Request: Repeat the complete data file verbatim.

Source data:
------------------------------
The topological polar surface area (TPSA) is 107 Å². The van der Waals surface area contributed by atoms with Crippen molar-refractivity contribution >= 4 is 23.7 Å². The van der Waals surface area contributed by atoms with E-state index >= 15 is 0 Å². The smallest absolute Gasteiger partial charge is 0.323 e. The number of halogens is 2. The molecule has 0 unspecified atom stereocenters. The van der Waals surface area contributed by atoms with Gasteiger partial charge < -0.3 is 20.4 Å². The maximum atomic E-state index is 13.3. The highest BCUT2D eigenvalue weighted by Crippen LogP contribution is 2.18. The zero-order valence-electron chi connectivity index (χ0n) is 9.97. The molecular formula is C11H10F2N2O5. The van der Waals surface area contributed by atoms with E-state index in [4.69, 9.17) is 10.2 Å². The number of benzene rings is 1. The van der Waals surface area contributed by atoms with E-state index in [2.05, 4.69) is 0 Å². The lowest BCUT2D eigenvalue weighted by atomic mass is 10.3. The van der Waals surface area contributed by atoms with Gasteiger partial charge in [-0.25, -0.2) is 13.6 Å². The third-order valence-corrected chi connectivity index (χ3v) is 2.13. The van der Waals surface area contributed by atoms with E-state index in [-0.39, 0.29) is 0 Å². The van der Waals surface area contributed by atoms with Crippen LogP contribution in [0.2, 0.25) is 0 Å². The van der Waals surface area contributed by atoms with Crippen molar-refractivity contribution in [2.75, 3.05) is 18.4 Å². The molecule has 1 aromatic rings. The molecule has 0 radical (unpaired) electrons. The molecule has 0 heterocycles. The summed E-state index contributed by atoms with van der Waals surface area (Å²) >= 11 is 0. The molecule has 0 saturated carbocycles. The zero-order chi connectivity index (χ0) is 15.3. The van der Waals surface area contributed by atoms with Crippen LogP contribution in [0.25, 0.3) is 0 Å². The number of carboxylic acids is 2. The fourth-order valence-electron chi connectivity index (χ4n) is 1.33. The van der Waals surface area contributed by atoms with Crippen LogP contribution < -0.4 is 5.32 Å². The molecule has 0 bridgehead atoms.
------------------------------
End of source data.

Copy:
The topological polar surface area (TPSA) is 107 Å². The van der Waals surface area contributed by atoms with Crippen molar-refractivity contribution >= 4 is 23.7 Å². The van der Waals surface area contributed by atoms with E-state index >= 15 is 0 Å². The smallest absolute Gasteiger partial charge is 0.323 e. The number of halogens is 2. The molecule has 0 unspecified atom stereocenters. The van der Waals surface area contributed by atoms with Gasteiger partial charge < -0.3 is 20.4 Å². The maximum atomic E-state index is 13.3. The highest BCUT2D eigenvalue weighted by Crippen LogP contribution is 2.18. The zero-order valence-electron chi connectivity index (χ0n) is 9.97. The molecular formula is C11H10F2N2O5. The van der Waals surface area contributed by atoms with E-state index in [4.69, 9.17) is 10.2 Å². The number of benzene rings is 1. The van der Waals surface area contributed by atoms with E-state index in [2.05, 4.69) is 0 Å². The lowest BCUT2D eigenvalue weighted by atomic mass is 10.3. The van der Waals surface area contributed by atoms with Gasteiger partial charge in [-0.25, -0.2) is 13.6 Å². The third-order valence-corrected chi connectivity index (χ3v) is 2.13. The van der Waals surface area contributed by atoms with E-state index in [-0.39, 0.29) is 0 Å². The van der Waals surface area contributed by atoms with Crippen LogP contribution in [0.2, 0.25) is 0 Å². The van der Waals surface area contributed by atoms with Crippen molar-refractivity contribution in [2.75, 3.05) is 18.4 Å². The molecule has 1 aromatic rings. The molecule has 0 radical (unpaired) electrons. The molecule has 0 heterocycles. The summed E-state index contributed by atoms with van der Waals surface area (Å²) >= 11 is 0. The molecule has 0 saturated carbocycles. The zero-order chi connectivity index (χ0) is 15.3. The van der Waals surface area contributed by atoms with Crippen LogP contribution in [0.25, 0.3) is 0 Å². The number of carboxylic acids is 2. The fourth-order valence-electron chi connectivity index (χ4n) is 1.33. The van der Waals surface area contributed by atoms with Crippen LogP contribution < -0.4 is 5.32 Å². The molecule has 0 bridgehead atoms.